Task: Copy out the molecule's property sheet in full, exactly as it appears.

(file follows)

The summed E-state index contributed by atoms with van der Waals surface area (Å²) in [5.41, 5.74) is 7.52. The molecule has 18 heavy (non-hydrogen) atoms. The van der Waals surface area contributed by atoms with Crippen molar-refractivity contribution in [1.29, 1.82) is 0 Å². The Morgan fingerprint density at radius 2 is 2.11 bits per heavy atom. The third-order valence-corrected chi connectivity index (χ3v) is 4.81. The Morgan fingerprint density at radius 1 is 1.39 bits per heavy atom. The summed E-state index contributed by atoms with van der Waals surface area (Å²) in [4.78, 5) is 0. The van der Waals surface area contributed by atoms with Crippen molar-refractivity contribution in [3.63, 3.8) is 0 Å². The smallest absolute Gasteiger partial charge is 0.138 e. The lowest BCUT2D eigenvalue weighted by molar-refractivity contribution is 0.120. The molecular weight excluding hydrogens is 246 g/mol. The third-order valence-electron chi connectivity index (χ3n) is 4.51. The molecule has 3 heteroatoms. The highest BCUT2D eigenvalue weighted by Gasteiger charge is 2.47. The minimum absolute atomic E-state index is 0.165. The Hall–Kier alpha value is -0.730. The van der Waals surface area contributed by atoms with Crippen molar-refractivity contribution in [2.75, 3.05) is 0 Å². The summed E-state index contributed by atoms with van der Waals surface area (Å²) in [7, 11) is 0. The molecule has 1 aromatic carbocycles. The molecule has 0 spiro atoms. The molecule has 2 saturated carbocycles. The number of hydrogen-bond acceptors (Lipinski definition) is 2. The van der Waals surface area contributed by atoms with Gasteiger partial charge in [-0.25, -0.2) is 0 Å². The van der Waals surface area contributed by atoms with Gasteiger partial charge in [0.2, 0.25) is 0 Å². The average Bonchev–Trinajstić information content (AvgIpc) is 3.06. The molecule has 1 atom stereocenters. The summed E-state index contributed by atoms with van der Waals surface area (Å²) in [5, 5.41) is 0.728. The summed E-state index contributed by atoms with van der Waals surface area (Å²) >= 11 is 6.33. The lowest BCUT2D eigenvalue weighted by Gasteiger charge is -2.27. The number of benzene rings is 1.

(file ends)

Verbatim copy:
The summed E-state index contributed by atoms with van der Waals surface area (Å²) in [5.41, 5.74) is 7.52. The molecule has 18 heavy (non-hydrogen) atoms. The van der Waals surface area contributed by atoms with Crippen molar-refractivity contribution in [1.29, 1.82) is 0 Å². The Morgan fingerprint density at radius 2 is 2.11 bits per heavy atom. The third-order valence-corrected chi connectivity index (χ3v) is 4.81. The Morgan fingerprint density at radius 1 is 1.39 bits per heavy atom. The summed E-state index contributed by atoms with van der Waals surface area (Å²) in [4.78, 5) is 0. The van der Waals surface area contributed by atoms with Crippen molar-refractivity contribution in [3.63, 3.8) is 0 Å². The smallest absolute Gasteiger partial charge is 0.138 e. The lowest BCUT2D eigenvalue weighted by molar-refractivity contribution is 0.120. The molecular weight excluding hydrogens is 246 g/mol. The third-order valence-electron chi connectivity index (χ3n) is 4.51. The molecule has 3 heteroatoms. The highest BCUT2D eigenvalue weighted by Gasteiger charge is 2.47. The minimum absolute atomic E-state index is 0.165. The Hall–Kier alpha value is -0.730. The van der Waals surface area contributed by atoms with Crippen molar-refractivity contribution in [2.75, 3.05) is 0 Å². The summed E-state index contributed by atoms with van der Waals surface area (Å²) in [7, 11) is 0. The molecule has 1 aromatic carbocycles. The molecule has 0 spiro atoms. The molecule has 2 saturated carbocycles. The number of hydrogen-bond acceptors (Lipinski definition) is 2. The van der Waals surface area contributed by atoms with Gasteiger partial charge in [-0.25, -0.2) is 0 Å². The van der Waals surface area contributed by atoms with Gasteiger partial charge in [0.2, 0.25) is 0 Å². The average Bonchev–Trinajstić information content (AvgIpc) is 3.06. The molecule has 1 atom stereocenters. The summed E-state index contributed by atoms with van der Waals surface area (Å²) in [5, 5.41) is 0.728. The summed E-state index contributed by atoms with van der Waals surface area (Å²) >= 11 is 6.33. The lowest BCUT2D eigenvalue weighted by Gasteiger charge is -2.27. The number of benzene rings is 1.